In 2018, local law enforcement agencies responded to more than 45,000 animal control calls.
That total from the Ector County Sheriff’s Office and Odessa Police Department is nearly three times as the previous two years.
During 2017 and 2016, ECSO and OPD responded to a total of 17,848 and 17,120 animal control calls, respectively.
Odessa Police Department Chief Michael Gerke recently reminisced about his most memorable animal experience while on duty.
Gerke said the incident happened when he was a patrolman after he arrested a man for driving while intoxicated. Gerke continued to explain while he was impounding the man’s car, there was a fighting rooster in the back of the car, and he had to call animal control.
In 2018, within city limits, OPD had 41,475 animal control calls compared to a total of 170,263 calls. In the county, ESCO had 2,404 animal control calls compared to a total of 35,412 calls for the year.
OPD spokesperson Steve LeSueur detailed 15,365 and 14,891 animal control calls in 2017 and 2016, respectively. ECSO spokesperson Sgt. Gary Duesler said in an email that animal control calls numbers were 2,483 in 2017 and 2,229 in 2016.
Gerke said there are two common instances for an increase in animal control calls.
“We usually see a spike a few months after Christmas, because people get those puppies or kittens for Christmas and then figure out that they can’t care for it or don’t want to care for it and they dump them,” Gerke said. “When the economy goes down sometimes or when people get transferred, they are more apt leave those animals.”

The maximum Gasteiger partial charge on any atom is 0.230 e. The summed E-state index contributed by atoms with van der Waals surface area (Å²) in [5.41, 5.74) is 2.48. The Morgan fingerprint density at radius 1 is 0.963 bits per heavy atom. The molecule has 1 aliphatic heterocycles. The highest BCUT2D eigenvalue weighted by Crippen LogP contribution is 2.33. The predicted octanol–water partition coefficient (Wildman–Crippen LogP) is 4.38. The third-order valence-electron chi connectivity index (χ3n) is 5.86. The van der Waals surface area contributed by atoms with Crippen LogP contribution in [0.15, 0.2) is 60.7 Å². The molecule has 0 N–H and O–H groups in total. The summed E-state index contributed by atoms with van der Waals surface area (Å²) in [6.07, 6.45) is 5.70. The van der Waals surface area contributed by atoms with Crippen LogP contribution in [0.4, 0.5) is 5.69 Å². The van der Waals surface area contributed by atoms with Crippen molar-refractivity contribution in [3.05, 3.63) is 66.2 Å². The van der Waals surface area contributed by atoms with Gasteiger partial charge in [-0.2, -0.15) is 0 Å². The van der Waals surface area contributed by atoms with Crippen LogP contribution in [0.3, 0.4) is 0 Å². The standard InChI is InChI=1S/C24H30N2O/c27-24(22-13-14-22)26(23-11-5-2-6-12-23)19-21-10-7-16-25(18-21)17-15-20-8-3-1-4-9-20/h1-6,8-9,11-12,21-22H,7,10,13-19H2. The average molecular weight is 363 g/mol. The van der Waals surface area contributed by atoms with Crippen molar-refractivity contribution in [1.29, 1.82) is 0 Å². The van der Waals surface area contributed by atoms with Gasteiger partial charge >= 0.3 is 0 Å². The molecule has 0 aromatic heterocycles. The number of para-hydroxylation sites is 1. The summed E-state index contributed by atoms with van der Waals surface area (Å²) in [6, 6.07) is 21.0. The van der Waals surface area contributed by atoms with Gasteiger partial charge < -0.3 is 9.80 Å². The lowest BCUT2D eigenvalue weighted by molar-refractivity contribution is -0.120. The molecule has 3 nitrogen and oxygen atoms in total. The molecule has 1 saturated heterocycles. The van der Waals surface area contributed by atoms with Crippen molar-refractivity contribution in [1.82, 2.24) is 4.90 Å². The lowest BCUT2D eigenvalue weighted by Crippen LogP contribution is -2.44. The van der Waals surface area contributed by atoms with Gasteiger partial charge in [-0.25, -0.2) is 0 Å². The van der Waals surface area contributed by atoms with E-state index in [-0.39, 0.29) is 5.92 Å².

A majority of the animal control calls, both agencies said, involve dogs.
“Dogs more than anything else,” Gerke said. “We get a lot of cats, but we get way more dogs than cats.”
Sheriff Mike Griffis said a majority of their animal calls are also for dogs, but they get reports of javelinas, wild pigs and coyotes, as well.
“We’ve got quite a few calls on javelinas and wild pigs in the past,” Griffis said. “Normally, we will put those animals down because they are a threat to the public. They can turn on you and bite you.”
According to city ordinance, residents can have a total of four dogs or cats.
However, in the county, Griffis said there’s no limit on number of animals. Griffis also said the dogs and cats that are captured by their animal control units are taken to Odessa Animal Control in city limits.
Griffis said one way to help limit the number of animal calls would be for owners to fix their dogs and cats. All pets adopted from OAC will be spayed or neutered per city ordinance unless the animal is too young at the time of adoption and a contract will be administered. Failure to meet contract obligations will result in a fine.
“It’s always going to be a problem, because people have so many dogs,” Griffis said. “They don’t take care of them. They don’t get them spayed or neutered. It’s always going to be a problem. What’s unfortunate about it, there’s not enough rescue people in the world that would take all the strays.”